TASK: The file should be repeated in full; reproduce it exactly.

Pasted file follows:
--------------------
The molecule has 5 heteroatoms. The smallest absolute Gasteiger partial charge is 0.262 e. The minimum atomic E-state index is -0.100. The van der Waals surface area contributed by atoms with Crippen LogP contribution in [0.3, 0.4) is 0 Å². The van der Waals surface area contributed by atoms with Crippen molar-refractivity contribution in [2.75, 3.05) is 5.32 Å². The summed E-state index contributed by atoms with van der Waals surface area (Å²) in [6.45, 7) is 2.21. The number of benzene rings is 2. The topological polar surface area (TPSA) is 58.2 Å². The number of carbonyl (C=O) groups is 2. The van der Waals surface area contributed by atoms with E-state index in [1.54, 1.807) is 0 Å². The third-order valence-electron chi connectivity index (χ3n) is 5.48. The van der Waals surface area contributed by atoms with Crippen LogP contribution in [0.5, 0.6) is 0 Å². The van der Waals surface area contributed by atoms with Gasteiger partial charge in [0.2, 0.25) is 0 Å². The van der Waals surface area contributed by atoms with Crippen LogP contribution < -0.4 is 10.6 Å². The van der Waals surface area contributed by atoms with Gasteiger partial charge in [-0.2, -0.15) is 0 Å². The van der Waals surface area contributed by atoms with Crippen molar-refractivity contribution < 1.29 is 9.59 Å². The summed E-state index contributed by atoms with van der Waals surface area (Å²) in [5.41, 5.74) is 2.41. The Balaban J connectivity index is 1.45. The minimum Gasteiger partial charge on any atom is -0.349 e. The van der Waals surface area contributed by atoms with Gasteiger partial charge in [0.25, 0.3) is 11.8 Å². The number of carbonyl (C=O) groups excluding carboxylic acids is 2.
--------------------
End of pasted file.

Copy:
The molecule has 5 heteroatoms. The smallest absolute Gasteiger partial charge is 0.262 e. The minimum atomic E-state index is -0.100. The van der Waals surface area contributed by atoms with Crippen LogP contribution in [0.3, 0.4) is 0 Å². The van der Waals surface area contributed by atoms with Crippen molar-refractivity contribution in [2.75, 3.05) is 5.32 Å². The summed E-state index contributed by atoms with van der Waals surface area (Å²) in [6.45, 7) is 2.21. The number of benzene rings is 2. The topological polar surface area (TPSA) is 58.2 Å². The number of carbonyl (C=O) groups is 2. The van der Waals surface area contributed by atoms with E-state index in [1.54, 1.807) is 0 Å². The third-order valence-electron chi connectivity index (χ3n) is 5.48. The van der Waals surface area contributed by atoms with Crippen LogP contribution in [0.5, 0.6) is 0 Å². The van der Waals surface area contributed by atoms with Gasteiger partial charge in [0.2, 0.25) is 0 Å². The van der Waals surface area contributed by atoms with Crippen LogP contribution < -0.4 is 10.6 Å². The van der Waals surface area contributed by atoms with Gasteiger partial charge in [-0.2, -0.15) is 0 Å². The van der Waals surface area contributed by atoms with Crippen molar-refractivity contribution < 1.29 is 9.59 Å². The summed E-state index contributed by atoms with van der Waals surface area (Å²) in [5.41, 5.74) is 2.41. The Balaban J connectivity index is 1.45. The minimum Gasteiger partial charge on any atom is -0.349 e. The van der Waals surface area contributed by atoms with Gasteiger partial charge in [0.25, 0.3) is 11.8 Å². The number of carbonyl (C=O) groups excluding carboxylic acids is 2.